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Since the introduction of cryptocurrencies and the subsequent emergence of initial coin offerings (ICOs) as a means of funding for startups, regulatory oversight of the digital currency space has sparked many debates. While many countries have instituted some form of regulation over cryptocurrencies, others are still a little skeptical.
From a tech angle, the regulation of the cryptocurrency and ICO space creates two different groups. Some blockchain and crypto experts and enthusiasts see regulatory oversight as a bad thing, asserting that it would lead to stifling innovation and give control back to the wealthy. Others see it as a good thing, arguing that regulation will sanitize the cryptosphere, spearhead mainstream adoption, and protect users and investors from fraud and other scam activities.
Initial coin offerings have become the IPO in raising startup capital for many cryptocurrency and blockchain-based projects. In 2017, startups raised $5.6 billion through ICOs. A report by Coindesk showed that in the first quarter of 2018, ICOs raised around $6.3 billion, surpassing the amount raised during all of 2017. But the ICO market is waning. As regulation has become a confusing topic in the ICO space, with many scams and fraudulent activities stripping investors of their hard earned money with no legal recourse, the industry has stepped up to find a solution. Among these solutions is the idea of Security Token Offerings (STO).
Though ICOs have already proven to be a viable fundraising option for crypto and blockchain based startups, STOs can be seen as the new regulated kid on the block. Each comes with a legal implication that should concern any individual or business that wants to raise funds. Here, we look at the legal differences that exist between an Initial Coin Offering and a Security Token Offering.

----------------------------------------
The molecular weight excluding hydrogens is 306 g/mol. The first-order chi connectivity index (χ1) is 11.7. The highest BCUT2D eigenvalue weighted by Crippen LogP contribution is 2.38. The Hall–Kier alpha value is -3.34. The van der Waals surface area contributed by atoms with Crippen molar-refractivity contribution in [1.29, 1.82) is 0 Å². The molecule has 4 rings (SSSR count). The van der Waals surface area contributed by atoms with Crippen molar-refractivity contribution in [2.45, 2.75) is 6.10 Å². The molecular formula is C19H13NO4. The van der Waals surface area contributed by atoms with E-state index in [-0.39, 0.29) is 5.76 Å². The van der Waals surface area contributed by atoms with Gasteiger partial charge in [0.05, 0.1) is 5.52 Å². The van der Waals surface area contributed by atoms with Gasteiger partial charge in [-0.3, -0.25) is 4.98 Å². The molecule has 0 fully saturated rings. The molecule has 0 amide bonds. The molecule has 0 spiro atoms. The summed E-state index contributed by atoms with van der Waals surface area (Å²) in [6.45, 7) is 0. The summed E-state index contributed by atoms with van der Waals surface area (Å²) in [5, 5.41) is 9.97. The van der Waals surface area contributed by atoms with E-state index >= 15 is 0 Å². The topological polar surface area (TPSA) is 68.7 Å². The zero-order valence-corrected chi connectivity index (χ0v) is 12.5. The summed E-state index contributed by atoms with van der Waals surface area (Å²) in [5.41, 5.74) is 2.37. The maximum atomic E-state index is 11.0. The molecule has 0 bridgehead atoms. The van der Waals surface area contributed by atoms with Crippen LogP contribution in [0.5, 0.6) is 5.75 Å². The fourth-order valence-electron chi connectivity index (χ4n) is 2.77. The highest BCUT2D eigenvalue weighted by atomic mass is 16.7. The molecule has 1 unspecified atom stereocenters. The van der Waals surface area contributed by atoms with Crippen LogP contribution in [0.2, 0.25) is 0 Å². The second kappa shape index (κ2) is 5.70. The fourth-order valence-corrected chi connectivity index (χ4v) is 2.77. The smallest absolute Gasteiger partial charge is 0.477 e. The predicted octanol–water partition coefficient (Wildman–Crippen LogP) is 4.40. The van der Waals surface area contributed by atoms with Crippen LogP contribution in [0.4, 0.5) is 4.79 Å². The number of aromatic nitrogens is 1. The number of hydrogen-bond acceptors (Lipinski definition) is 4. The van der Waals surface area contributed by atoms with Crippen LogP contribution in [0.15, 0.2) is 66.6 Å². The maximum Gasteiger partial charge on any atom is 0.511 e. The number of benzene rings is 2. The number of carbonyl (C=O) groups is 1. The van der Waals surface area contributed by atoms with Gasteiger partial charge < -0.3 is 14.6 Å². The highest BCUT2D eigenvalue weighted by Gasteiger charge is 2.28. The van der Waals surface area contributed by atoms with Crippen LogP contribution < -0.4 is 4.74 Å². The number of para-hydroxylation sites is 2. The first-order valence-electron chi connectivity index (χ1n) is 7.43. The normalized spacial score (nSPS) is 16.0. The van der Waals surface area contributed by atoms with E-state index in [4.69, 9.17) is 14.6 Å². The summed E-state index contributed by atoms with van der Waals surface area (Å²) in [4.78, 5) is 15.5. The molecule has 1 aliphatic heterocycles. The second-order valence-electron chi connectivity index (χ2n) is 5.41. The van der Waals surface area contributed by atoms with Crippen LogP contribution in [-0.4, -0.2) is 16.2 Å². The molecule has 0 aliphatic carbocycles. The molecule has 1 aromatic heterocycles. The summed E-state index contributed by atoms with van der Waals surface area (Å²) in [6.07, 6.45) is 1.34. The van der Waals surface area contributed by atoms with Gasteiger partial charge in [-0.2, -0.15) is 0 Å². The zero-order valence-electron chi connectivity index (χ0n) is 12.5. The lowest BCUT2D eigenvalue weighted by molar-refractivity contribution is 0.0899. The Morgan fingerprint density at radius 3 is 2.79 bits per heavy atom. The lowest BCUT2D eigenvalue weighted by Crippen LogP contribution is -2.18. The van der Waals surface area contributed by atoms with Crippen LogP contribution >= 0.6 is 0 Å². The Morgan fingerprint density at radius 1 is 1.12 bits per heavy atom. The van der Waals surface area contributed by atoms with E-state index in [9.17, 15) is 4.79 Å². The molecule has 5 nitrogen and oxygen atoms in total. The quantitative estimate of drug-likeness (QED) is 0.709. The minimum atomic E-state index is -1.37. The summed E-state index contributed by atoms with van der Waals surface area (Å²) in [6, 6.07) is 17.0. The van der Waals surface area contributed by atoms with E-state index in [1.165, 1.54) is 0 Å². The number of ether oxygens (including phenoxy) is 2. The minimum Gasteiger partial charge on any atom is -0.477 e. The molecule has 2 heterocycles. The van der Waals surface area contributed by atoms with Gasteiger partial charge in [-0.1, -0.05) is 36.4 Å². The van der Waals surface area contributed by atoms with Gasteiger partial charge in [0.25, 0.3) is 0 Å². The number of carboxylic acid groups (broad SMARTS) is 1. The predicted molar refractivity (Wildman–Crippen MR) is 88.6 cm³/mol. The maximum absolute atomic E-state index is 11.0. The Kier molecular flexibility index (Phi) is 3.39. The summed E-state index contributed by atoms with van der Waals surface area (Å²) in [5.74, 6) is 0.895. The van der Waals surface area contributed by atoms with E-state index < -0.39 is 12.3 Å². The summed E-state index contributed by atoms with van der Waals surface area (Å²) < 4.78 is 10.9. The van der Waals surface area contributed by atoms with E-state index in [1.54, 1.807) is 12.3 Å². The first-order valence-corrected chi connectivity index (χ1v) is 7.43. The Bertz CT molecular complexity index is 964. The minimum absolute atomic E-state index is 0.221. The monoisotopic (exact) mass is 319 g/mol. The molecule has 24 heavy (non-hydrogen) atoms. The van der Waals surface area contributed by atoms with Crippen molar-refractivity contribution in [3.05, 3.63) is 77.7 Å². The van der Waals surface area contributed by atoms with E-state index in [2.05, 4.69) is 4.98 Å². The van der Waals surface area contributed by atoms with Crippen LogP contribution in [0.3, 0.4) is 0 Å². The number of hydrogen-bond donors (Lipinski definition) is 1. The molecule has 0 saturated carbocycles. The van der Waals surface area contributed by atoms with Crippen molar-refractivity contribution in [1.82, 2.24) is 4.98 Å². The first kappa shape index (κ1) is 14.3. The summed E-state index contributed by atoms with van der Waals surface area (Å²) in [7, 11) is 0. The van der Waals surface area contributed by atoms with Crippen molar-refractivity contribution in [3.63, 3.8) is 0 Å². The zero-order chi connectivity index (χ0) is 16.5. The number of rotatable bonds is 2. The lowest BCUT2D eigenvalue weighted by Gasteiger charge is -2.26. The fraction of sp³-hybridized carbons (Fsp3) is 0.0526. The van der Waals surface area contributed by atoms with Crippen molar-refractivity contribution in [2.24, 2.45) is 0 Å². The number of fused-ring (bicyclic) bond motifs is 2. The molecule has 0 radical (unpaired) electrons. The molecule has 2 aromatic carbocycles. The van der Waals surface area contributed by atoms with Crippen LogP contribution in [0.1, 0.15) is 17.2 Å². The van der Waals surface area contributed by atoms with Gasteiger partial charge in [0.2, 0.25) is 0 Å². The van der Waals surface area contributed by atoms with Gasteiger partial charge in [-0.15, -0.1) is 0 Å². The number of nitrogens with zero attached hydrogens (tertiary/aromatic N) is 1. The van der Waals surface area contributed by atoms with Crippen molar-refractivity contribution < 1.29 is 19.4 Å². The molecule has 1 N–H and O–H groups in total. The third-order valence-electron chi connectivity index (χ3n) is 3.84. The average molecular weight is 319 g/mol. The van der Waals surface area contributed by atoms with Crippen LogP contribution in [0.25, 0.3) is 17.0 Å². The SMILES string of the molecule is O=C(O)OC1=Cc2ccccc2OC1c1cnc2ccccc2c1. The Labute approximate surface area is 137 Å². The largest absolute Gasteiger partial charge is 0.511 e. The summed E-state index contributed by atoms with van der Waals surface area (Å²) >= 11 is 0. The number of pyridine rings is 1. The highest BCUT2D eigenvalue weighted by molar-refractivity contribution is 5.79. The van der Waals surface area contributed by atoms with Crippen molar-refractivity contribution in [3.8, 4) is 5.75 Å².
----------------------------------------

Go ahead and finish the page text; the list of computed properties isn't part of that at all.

Initial Coin Offering (ICO)
An initial coin offering or ICO is a crowdfunding apparatus used to raise capital for new projects or startups. In an ICO, a startup or project creates a fixed quantity of cryptocurrency tokens and sells them to the public in exchange for other cryptocurrencies, bitcoin or ether. An ICO is like an initial public offering or IPO, in which investors buy shares but unlike an IPO, an ICO does not give an investor a stake in the company or project he or she was investing in.
The workings of an ICO have improved because of standards like the ERC20 Token. The ERC20 is a standard that spells out the details and protocols needed to produce a new digital asset. To receive other cryptocurrencies and give investors newly issued digital assets, projects use smart contracts (digital, self-executory contracts) that set the relationship between the investor and the project. Investors then send crypto to a project, and the new tokens are distributed to them at a later date.
An initial coin offering can get the public to buy the newly issued tokens on two main grounds: 1) that the token will increase in value, get listed on an exchange, and thus increase its market price – giving profit to early investors; 2) that the token has an intrinsic value that gives holders access to a certain project, product, or service.
Since ICOs are relatively new, clear-cut legal framework governing them is still a work in progress. There are minimal restrictions as to who can participate and issue coins via ICO. Anyone with the technical setup, who could create a present or future value through a product or service, would be able to convince the public to invest.